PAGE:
There is no way one can observe the social transformations within a community and society without resorting to strong political clues in order to understand the sources of those transformations. And clearly, when things go wrong, we blame the politics, the legislators, the government. But when the political sphere moves away from the reality of the working and the middle classes, the laws and the policies have no real impact on the wide majority. The decision-making groups have little will to support change and the economic downturn Britain has been experiencing for over a decade seems to move towards a silent collapse. And nobody appears to take responsibility. The blame placed on the government rules like a shadow, hiding underneath the roots of bad financial decisions, personal greed and managerial incompetence.
Let’s consider the situation the art sector is in at the moment. The issue came into focus with the news of the devastating fire which, this second time, damaged the Glasgow School of Art beyond repair. There you have £35m down the drain, or rather turned to ashes, and everybody is powerlessly looking at the building asking, with disbelief, ‘how could this be possible’. The fate of the Glasgow School of Art seems, for now at least, sealed by confusion and uncertainty. Who is to blame this time?
Extrapolating the Glasgow tragedy, who is to blame for the uncertain fate of hundreds of art schools across the country slowly but surely decapitated by unachievable targets and percentages? We are looking at another type of devastating fire slowly cooking to ashes the art sector, in general, and the art education, in particular. The drive to achieve the funding targets, the attendance and the achievement rates, the literacy and the numeracy benchmarks. What do they all mean? Certainly, they mean nothing to those involved in the art sector (students, artists, writers, musicians, teachers) but mean everything to those in charge to justify the bureaucracy which supports their livelihoods and to satisfy the pleiades of regulators and inspectors. The focus of this type of education is not the youth’s creativity but to produce a nation of self-absorbed adults ready to slot into whatever social square has been allocated to them as soon as they joined the education system.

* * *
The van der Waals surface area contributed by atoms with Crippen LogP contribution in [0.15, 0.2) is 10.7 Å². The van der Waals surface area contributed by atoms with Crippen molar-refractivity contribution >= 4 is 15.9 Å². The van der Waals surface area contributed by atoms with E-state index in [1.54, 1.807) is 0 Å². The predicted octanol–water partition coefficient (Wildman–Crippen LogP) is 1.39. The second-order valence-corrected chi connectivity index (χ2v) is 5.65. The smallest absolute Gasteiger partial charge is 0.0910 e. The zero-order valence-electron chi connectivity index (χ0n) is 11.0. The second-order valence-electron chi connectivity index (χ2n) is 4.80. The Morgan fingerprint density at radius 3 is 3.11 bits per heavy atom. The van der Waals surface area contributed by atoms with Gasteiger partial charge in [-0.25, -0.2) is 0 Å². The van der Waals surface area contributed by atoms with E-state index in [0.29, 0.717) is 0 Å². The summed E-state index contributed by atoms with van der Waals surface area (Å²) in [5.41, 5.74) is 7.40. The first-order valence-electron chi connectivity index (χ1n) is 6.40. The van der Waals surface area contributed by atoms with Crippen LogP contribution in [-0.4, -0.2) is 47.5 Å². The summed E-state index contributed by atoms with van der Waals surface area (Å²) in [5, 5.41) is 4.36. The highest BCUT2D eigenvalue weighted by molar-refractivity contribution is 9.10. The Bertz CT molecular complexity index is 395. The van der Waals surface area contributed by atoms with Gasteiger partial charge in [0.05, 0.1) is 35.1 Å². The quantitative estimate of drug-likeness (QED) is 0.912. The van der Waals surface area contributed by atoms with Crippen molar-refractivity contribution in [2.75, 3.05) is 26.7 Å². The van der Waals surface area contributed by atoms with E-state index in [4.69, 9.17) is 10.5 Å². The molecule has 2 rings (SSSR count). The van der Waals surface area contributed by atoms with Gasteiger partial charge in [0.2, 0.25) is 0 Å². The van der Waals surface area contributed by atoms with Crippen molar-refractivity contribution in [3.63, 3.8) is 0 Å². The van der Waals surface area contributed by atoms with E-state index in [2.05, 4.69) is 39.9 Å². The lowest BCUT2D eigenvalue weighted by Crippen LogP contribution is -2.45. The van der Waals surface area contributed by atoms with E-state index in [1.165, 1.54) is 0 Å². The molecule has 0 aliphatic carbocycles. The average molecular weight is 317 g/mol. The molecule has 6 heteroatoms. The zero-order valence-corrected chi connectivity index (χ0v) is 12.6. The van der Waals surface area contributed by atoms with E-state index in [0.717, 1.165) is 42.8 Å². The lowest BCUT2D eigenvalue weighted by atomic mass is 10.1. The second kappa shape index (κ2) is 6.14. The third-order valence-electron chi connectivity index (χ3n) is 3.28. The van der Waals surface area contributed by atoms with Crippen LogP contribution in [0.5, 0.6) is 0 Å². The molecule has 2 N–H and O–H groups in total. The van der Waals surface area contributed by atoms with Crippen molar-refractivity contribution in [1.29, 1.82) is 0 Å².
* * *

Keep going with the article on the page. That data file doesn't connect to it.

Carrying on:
And here we face again another type of politics. The ‘politics of inevitability’ as Snyder eloquently describes it, which makes the art education vulnerable and a victim of the constantly expanding globalisation. Since the mid ‘80s, the way we talk about art has fundamentally changed as well as the way the education system works to serve the economy, under the bright colours of neoliberalism. And, one would say, what is the problem with that? The education and the arts remain the essential social institutions within a healthy society and preserve what we call our ‘decency’. They remain our ‘sane barometer’ if you like, which support the configuration of our future and the values this future will act upon.
I remember a recent conversation I had with a head of school who recognised that things have taken a turn for the worse, with the Brexit uncertainty looming, but, as he said, ‘what can one do against a whole government, with a mortgage to pay?’ And here we are again in the blaming game equation. The well-suited head back in his leather chair, the young artist back revising for another maths test. New financial cuts are drowning the hope of an economic recovery and the silence of those suffering its effects sounds more and more like a resigned agreement. Not once we feel that the history allows us to see patterns and to understand that action is a possibility. History permits us, ‘to be responsible; not for everything, but for something’ as the poet Czeslaw Milosz said. This responsibility has always worked against loneliness and indifference.
©Maria Stadnicka, June 2018, Gloucestershire, UK
‘It is unfortunately hard to recall our quasi-permanent concern with the future, for on our return from a place, perhaps the first thing to disappear from memory is just how much of the past we spent dwelling on what was to come; how much of it, that is, we spent somewhere other than where we were.’ (de Botton, 2002)
Photography: ©John Stadnicki, 2018
A new poem published this morning in ‘Stride’ magazine:
I covered my face with black ink
rounded all my possessions up
and set fire to everything
at the top of a hill.
click here to read the full text.